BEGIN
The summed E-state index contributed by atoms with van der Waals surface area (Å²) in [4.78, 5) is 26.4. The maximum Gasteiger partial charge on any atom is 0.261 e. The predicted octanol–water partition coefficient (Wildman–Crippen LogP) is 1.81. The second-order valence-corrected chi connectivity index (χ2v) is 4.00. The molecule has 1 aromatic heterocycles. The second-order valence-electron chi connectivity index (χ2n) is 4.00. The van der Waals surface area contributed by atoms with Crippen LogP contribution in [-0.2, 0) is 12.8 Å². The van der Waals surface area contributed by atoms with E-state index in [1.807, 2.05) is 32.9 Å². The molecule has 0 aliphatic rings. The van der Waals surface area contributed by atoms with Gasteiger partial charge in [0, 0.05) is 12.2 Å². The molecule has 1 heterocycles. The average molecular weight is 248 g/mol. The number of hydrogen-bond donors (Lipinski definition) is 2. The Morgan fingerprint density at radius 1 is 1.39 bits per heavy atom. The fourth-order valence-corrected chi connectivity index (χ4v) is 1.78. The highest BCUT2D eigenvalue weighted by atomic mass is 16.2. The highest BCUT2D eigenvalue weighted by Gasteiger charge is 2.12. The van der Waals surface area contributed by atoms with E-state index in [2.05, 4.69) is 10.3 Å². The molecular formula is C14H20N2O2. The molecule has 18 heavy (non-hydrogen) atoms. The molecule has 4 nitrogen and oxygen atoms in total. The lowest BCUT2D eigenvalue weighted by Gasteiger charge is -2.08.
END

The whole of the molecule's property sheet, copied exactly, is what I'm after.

The summed E-state index contributed by atoms with van der Waals surface area (Å²) in [4.78, 5) is 26.4. The maximum Gasteiger partial charge on any atom is 0.261 e. The predicted octanol–water partition coefficient (Wildman–Crippen LogP) is 1.81. The second-order valence-corrected chi connectivity index (χ2v) is 4.00. The molecule has 1 aromatic heterocycles. The second-order valence-electron chi connectivity index (χ2n) is 4.00. The van der Waals surface area contributed by atoms with Crippen LogP contribution in [-0.2, 0) is 12.8 Å². The van der Waals surface area contributed by atoms with E-state index in [1.807, 2.05) is 32.9 Å². The molecule has 0 aliphatic rings. The van der Waals surface area contributed by atoms with Gasteiger partial charge in [0, 0.05) is 12.2 Å². The molecule has 1 heterocycles. The average molecular weight is 248 g/mol. The number of hydrogen-bond donors (Lipinski definition) is 2. The Morgan fingerprint density at radius 1 is 1.39 bits per heavy atom. The fourth-order valence-corrected chi connectivity index (χ4v) is 1.78. The highest BCUT2D eigenvalue weighted by atomic mass is 16.2. The highest BCUT2D eigenvalue weighted by Gasteiger charge is 2.12. The van der Waals surface area contributed by atoms with E-state index in [2.05, 4.69) is 10.3 Å². The molecular formula is C14H20N2O2. The molecule has 18 heavy (non-hydrogen) atoms. The molecule has 4 nitrogen and oxygen atoms in total. The lowest BCUT2D eigenvalue weighted by Gasteiger charge is -2.08.